Look, my day job is writing and teaching. I’m a professor at a small liberal arts college, chair of the Department of English, writer and teacher of creative nonfiction. I was born in southwestern Pennsylvania, among the played out coal fields and strip mines an hour east of Pittsburgh. I earned a Ph.D. at West Virginia University, where I specialized in Appalachian literature. I wrote a memoir about my brain tumor, and the geology of the Allegheny Plateau, and the curious exile of inhabiting the weird position of Northern Appalachian, which means you’re not quite normal American and not quite Appalachian. None of that adds up to politician, but all of it adds up to frustration. I’ve spent most of my life, other than brief adult stints in Arizona and France, living in a region that skews way right, even as that right continues to exploit and degrade the people and place. All Appalachia ever has been allowed to be is exploited. That’s it. And that’s all the rhetoric of the GOP offers, when you boil it down. Let’s Make America Great Again, like when black lung wrecked lives on the regular and, newsflash, is now roaring back to life since the unions have been busted, and the economy of the region stayed busted, so the people crawled down into mines without the protections hard fought with blood and love by the striking workers of Blair Mountain, and the striking workers of Pittsburgh steel, and the striking auto workers of the Rust Belt.

Ferrence knocked on some doors and created a Facebook page to promote his campaign. He did several short videos to explain why he ran and discuss issues. Photo: Matthew Ferrence for PA House, District 6 Facebook page

Public historian Elizabeth Catte gets it right (she’s the author of “What You’re Getting Wrong about Appalachia”) when she argues that Appalachians have been socialists all along. They just don’t know it. They gathered together. They fought the power of industrial dominion. They powered America with their coal, yes, but they also fueled the national movement for respect and dignity for labor. Then the GOP figured out how to weaponize hatred and fear, and there you go. You get Joe Manchin, alleged Democrat. And you get a region that votes more than 2/3 for Trump and Trump-esque troglodytes like Pennsylvania’s GOP gubernatorial candidate Scott Wagner, who claims that global warming is probably just accumulated body heat from a larger human population or happens because the earth is getting closer to the sun, and campaigns by saying he’ll dance on the governor’s face while wearing golf spikes.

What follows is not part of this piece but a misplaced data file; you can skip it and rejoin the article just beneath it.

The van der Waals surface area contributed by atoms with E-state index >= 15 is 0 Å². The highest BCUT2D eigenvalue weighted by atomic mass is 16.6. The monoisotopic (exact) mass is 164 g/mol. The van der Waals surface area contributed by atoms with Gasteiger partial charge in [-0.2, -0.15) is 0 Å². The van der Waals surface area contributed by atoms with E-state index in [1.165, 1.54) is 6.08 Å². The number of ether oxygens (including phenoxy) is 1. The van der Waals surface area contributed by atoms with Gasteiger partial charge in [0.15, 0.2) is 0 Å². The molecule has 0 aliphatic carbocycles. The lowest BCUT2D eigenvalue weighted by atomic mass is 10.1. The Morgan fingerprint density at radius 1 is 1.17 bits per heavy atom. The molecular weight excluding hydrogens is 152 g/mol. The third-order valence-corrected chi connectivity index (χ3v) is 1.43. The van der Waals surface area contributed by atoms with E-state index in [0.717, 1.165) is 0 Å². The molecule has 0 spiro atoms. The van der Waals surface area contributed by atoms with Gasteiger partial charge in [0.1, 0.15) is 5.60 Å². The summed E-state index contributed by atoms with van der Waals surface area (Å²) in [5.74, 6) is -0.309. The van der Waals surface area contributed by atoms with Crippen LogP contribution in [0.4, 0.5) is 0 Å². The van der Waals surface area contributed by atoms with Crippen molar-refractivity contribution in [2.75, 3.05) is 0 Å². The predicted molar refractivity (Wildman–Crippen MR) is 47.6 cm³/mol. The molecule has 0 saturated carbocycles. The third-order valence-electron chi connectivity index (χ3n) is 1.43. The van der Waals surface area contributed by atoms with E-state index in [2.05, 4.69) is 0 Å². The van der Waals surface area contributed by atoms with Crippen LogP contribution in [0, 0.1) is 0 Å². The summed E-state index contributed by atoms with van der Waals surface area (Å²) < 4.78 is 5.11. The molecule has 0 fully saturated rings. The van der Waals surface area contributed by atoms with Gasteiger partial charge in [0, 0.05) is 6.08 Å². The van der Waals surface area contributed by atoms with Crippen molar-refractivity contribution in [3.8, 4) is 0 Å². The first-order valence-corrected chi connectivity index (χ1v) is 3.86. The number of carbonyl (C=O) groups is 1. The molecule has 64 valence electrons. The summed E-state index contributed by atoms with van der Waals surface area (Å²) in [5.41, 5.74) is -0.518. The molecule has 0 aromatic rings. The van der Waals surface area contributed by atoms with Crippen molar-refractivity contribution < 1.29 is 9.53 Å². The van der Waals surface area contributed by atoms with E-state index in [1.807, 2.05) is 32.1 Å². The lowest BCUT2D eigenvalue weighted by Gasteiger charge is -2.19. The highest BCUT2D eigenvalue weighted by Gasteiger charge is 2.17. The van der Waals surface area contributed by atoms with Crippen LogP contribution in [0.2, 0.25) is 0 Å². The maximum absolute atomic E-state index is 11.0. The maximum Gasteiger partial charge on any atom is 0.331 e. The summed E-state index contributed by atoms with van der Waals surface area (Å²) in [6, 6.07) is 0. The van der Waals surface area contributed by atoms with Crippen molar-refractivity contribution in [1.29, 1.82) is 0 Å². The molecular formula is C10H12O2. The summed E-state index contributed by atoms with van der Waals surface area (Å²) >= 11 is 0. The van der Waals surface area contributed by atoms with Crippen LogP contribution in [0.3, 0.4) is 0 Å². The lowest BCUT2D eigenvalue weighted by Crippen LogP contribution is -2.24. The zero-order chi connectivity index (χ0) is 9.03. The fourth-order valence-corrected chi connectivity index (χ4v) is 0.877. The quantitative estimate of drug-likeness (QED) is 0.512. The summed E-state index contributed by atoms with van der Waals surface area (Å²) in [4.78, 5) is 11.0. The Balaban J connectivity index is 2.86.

It boils down to this: I am so tired of waking up on November Wednesdays in Appalachia, seeing election results and, worse, national punditry that says this is all we are and all we’ll ever be. The election map of my state is bright red, other than around a few urban centers, just like most of Appalachia. That seems to translate to the same conclusion we get over and over and over again: dumb hillbillies voting for the worst. That conclusion seems to be supported by the simple math of our state politics, where more than half of state legislators run unopposed in their general elections, and our incumbency rate is about 90 percent. Few candidates ever put up a fight to change that.

So what’s an Appalachian creative writing professor to do? You run a last-ditch campaign. You tilt against the windmills in a manner that is both impotent (because you get crushed at the polls) and, at least for me, hopeful. Because having a choice, any choice, other than the incumbent mattered to the 2,000 people who either voted for me or tossed in a symbolic protest write-in. Because people stopped me when I walked by, and messaged me on Facebook, and were angry when they learned about the campaign only after they voted because, damn it, they couldn’t vote for the incumbent, and leaving it blank is just what the GOP has wanted for so long. The story of Appalachian politics has been about that blankness, a cultivation of the sense — and you can read this in almost every national outlet at some point in the last two years, usually with a quote from that faux-Appalachian pseudo-pundit J.D. Vance — that there’s nothing but right-wing fools in these hills and hollers. Appalachia is given up for dead again, this time just as a tarnished example of the hatred and backwardness of politics in this strange, strange land.